A bill that would have required Virginia schools teach high-schoolers about consent in relationships was shot down Wednesday in Richmond.
Delegate Eileen Filler-Corn, a Democrat of Northern Virginia, thought her proposal to broaden sexual education to include the concept of consent, beginning in the 9th grade, was fairly straightforward.
“It’s all about starting earlier and talking about permission, and as we see there’s a rise in instances of sexual assault, and abuse, and unhealthy relationships," Filler-Corn said. "I think it’s important that we start teaching consent and what that means. What are we talking about? We’re talking about permission.”
But in a hearing Wednesday morning, members of an education subcommittee disagreed. Republican Delegate Mark Cole of Spotsylvania voiced concern that introducing the idea would imply to kids they could grant consent for sex at all.
“I know it’s important to teach people that you can’t have your way with somebody without their consent, however -- like I said -- the law currently does not empower someone who is under 18 years old to legally grant consent,” Cole said during the hearing.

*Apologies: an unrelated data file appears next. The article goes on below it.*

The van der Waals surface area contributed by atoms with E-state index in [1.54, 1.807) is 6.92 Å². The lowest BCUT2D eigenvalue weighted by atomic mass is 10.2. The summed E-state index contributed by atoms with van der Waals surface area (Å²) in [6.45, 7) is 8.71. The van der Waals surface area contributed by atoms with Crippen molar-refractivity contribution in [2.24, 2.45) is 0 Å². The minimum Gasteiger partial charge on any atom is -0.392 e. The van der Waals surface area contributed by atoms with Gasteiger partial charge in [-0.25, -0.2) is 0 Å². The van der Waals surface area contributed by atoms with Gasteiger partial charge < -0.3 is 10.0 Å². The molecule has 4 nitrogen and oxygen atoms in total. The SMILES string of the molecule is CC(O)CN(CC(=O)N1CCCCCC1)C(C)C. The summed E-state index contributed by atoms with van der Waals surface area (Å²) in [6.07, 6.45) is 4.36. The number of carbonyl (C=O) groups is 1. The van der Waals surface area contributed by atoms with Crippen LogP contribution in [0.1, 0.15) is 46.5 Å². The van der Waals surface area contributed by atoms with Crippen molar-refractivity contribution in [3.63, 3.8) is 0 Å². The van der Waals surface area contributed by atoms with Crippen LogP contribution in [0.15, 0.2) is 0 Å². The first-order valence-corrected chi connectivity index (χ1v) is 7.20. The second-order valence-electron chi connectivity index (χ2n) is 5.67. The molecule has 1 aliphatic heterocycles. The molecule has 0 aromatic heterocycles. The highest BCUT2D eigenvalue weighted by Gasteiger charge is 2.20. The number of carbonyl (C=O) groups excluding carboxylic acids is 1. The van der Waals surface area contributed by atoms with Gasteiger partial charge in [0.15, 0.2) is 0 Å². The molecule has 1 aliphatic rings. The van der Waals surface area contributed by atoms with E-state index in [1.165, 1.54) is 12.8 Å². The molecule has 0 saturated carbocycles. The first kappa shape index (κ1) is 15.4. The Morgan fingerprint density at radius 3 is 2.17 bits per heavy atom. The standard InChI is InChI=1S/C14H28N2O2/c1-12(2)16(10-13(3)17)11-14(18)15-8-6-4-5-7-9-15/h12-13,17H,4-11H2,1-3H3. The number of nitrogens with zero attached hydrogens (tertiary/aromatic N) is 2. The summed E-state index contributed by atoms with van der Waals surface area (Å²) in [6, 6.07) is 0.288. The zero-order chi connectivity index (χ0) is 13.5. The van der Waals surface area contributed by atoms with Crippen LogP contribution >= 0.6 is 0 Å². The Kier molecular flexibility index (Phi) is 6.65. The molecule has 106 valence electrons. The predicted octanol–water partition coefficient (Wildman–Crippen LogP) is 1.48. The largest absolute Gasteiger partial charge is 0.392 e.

Advocates urged lawmakers to view the bill as broader than just sexual consent, citing examples like handholding, or physical teasing.
But other lawmakers on the House Elementary and Secondary Education subcommittee agreed with Cole.
Delegate Brenda Pogge, a Republican from Norfolk, expressed concern for the context in which the material would be taught -- alongside information about illegal actions like dating violence and domestic abuse.
"I just want to make sure that, how this is being taught, is not that by giving consent all of these things are okay -- because they are not okay" said Brenda Pogge, a Republican from Norfolk. "It's so broad."
"I think the bill needs a little more work to be honest," said Delegate James LeMunyon, a Republican from Northern Virginia. "And I'm still not sure what's absent in the current curriculum."
The current family life curriculum includes teaching the definition of consent in the 10th grade, but the word is not mentioned anywhere else. Filler-Corn's legislation would have required that local school divisions incorporate the concept of consent into their lessons at all highschool grade levels, including freshman year.
But in a vote along party lines, the bill was killed.
After the vote, Filler-Corn had this to say:
“It’s disturbing, disappointing. I really thought that since this law would be in the Family Life Education section, we’re talking about the option for some families to opt out. Some of them liked the concept but felt like we weren’t quite ready, so I have my work cut out for myself. And I will be working with them and convincing them, and I think they’ll hear from their constituents as well.”
Filler-Corn says she’ll be back next year with similar legislation.